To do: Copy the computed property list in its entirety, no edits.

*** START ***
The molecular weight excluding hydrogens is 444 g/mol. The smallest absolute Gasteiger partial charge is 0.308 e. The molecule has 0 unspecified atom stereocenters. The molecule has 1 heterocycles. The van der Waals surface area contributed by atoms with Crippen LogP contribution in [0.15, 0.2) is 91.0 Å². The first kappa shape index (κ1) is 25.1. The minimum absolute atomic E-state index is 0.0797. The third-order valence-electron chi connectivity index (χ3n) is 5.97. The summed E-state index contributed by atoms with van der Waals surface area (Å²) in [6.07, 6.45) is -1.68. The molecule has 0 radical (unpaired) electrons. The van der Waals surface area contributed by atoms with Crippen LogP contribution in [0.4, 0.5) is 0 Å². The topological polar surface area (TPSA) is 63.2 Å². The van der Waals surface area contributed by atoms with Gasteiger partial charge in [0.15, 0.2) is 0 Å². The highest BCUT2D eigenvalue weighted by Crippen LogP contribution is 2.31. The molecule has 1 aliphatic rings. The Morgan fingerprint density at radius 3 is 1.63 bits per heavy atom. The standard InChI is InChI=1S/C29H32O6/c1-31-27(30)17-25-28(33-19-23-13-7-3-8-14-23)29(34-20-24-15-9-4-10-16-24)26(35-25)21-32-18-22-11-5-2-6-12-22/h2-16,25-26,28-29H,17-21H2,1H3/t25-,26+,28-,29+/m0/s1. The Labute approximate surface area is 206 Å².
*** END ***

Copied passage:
The molecular weight excluding hydrogens is 444 g/mol. The smallest absolute Gasteiger partial charge is 0.308 e. The molecule has 0 unspecified atom stereocenters. The molecule has 1 heterocycles. The van der Waals surface area contributed by atoms with Crippen LogP contribution in [0.15, 0.2) is 91.0 Å². The first kappa shape index (κ1) is 25.1. The minimum absolute atomic E-state index is 0.0797. The third-order valence-electron chi connectivity index (χ3n) is 5.97. The summed E-state index contributed by atoms with van der Waals surface area (Å²) in [6.07, 6.45) is -1.68. The molecule has 0 radical (unpaired) electrons. The van der Waals surface area contributed by atoms with Crippen LogP contribution in [0.4, 0.5) is 0 Å². The topological polar surface area (TPSA) is 63.2 Å². The van der Waals surface area contributed by atoms with Gasteiger partial charge in [0.15, 0.2) is 0 Å². The highest BCUT2D eigenvalue weighted by Crippen LogP contribution is 2.31. The molecule has 1 aliphatic rings. The Morgan fingerprint density at radius 3 is 1.63 bits per heavy atom. The standard InChI is InChI=1S/C29H32O6/c1-31-27(30)17-25-28(33-19-23-13-7-3-8-14-23)29(34-20-24-15-9-4-10-16-24)26(35-25)21-32-18-22-11-5-2-6-12-22/h2-16,25-26,28-29H,17-21H2,1H3/t25-,26+,28-,29+/m0/s1. The Labute approximate surface area is 206 Å².